Your Karma Ate My Dogma…1
Mira Prabhu writes brilliantly about karma and her writing style captivates the reader.
An emerald green SUV shot past us on the long highway leading back from Washington DC to Takoma Park. I read the bumper sticker displayed prominently on its back and grinned: it read, as you might have guessed: Your Karma Ate My Dogma.
What I enjoy most about Americans on the eastern spiritual path—along with their heart-warming generosity and willingness to embrace the universe in all its crazy splendor—is their irreverent sense of humor. And yet, while the “k” word is bandied around in new age circles almost as much as the “f” word in Manhattan, few westerners seem to discern just how wide-ranging are the implications of karmic theory—by which I mean its potential for transforming human life.
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Oh, Harsha, thank you for your kindness!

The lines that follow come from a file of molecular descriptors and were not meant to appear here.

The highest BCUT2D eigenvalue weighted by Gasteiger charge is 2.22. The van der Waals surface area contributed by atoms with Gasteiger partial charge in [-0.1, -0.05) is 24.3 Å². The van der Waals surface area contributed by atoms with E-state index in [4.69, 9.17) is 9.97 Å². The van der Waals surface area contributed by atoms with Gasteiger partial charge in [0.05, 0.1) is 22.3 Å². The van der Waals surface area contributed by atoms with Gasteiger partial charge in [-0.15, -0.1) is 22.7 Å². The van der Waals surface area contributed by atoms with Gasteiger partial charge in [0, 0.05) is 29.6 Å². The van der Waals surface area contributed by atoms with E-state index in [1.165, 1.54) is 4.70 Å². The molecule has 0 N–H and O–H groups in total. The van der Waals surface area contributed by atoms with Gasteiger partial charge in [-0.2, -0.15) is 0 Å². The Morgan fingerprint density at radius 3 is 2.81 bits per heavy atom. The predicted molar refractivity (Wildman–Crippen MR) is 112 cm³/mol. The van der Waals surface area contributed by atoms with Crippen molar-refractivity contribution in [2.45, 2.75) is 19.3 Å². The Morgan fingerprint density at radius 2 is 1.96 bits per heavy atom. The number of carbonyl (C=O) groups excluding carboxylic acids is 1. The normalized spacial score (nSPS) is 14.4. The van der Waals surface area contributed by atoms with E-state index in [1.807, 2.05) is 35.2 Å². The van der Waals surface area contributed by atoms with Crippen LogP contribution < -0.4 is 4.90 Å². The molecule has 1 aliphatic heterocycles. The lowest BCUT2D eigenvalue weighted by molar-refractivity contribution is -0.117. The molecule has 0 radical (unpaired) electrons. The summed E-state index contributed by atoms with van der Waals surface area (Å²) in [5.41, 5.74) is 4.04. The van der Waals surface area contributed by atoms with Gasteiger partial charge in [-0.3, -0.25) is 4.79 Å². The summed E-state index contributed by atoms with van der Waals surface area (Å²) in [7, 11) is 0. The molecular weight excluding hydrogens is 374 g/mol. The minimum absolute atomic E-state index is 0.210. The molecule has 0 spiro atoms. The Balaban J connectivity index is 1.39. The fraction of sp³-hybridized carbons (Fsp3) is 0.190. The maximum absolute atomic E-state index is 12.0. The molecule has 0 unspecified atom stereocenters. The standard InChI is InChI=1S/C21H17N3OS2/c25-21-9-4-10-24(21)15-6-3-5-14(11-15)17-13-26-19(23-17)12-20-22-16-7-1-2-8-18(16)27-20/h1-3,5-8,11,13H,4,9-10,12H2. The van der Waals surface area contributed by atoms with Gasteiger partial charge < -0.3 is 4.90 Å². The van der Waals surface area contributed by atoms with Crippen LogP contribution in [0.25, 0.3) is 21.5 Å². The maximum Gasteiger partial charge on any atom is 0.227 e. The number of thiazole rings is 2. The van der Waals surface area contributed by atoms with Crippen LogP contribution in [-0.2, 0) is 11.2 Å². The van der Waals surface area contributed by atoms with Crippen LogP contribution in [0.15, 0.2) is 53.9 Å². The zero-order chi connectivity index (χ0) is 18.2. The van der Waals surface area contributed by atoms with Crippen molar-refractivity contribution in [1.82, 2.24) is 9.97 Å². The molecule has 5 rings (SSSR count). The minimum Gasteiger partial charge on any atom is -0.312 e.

Mira, this is one of the most comprehensive and easy-to-understand explanations about the subject of Karma that I have ever read. It was only until recently that I felt karma and the very discussion about such a topic, and of what seemed to be the endless debate about it, somewhat also seemed convoluted and at times confusing to say the least? Your grasp of the knowledge about karma has certainly cleared up the confusion and erased my doubts as I had myself wondered, at times, whether such a thing actually does exist and operate within and without the cosmic paradigm in Universal Law, and as an everlasting opportunity to evolve and progress towards the re-rememberance that one and everyone is already self realised? If you still know of the title of the slim paperback book, and whether this is still in print, in regard to a Yogi sat motionless and completely free and happy, that you read in you father’s library, I would be interested to read the contents. Thank you for taking the time to write about the subject of karma.